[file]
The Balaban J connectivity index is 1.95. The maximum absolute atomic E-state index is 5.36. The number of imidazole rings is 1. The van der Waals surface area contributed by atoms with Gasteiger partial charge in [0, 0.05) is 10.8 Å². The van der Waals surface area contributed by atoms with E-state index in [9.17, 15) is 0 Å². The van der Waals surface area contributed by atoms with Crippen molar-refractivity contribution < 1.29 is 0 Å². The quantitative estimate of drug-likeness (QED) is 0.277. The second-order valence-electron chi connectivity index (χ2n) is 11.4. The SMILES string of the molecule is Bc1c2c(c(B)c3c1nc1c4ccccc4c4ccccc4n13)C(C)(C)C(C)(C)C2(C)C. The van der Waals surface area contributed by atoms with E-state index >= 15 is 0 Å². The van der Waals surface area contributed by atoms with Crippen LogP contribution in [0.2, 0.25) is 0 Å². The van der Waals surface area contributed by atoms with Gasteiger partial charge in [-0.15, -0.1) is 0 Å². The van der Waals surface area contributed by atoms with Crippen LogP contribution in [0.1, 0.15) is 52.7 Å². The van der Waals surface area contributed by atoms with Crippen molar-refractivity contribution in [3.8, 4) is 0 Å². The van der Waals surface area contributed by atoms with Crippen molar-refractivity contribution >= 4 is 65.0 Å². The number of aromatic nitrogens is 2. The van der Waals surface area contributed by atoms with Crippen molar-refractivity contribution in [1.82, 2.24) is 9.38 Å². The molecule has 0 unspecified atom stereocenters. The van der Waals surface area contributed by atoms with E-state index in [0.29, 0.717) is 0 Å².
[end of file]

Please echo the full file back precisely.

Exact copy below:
The Balaban J connectivity index is 1.95. The maximum absolute atomic E-state index is 5.36. The number of imidazole rings is 1. The van der Waals surface area contributed by atoms with Gasteiger partial charge in [0, 0.05) is 10.8 Å². The van der Waals surface area contributed by atoms with E-state index in [9.17, 15) is 0 Å². The van der Waals surface area contributed by atoms with Crippen molar-refractivity contribution < 1.29 is 0 Å². The quantitative estimate of drug-likeness (QED) is 0.277. The second-order valence-electron chi connectivity index (χ2n) is 11.4. The SMILES string of the molecule is Bc1c2c(c(B)c3c1nc1c4ccccc4c4ccccc4n13)C(C)(C)C(C)(C)C2(C)C. The van der Waals surface area contributed by atoms with E-state index >= 15 is 0 Å². The van der Waals surface area contributed by atoms with Crippen LogP contribution in [0.2, 0.25) is 0 Å². The van der Waals surface area contributed by atoms with Gasteiger partial charge in [-0.15, -0.1) is 0 Å². The van der Waals surface area contributed by atoms with Crippen LogP contribution in [0.1, 0.15) is 52.7 Å². The van der Waals surface area contributed by atoms with Crippen molar-refractivity contribution in [3.8, 4) is 0 Å². The van der Waals surface area contributed by atoms with Crippen molar-refractivity contribution >= 4 is 65.0 Å². The number of aromatic nitrogens is 2. The van der Waals surface area contributed by atoms with Crippen molar-refractivity contribution in [1.82, 2.24) is 9.38 Å². The molecule has 0 unspecified atom stereocenters. The van der Waals surface area contributed by atoms with E-state index in [0.29, 0.717) is 0 Å².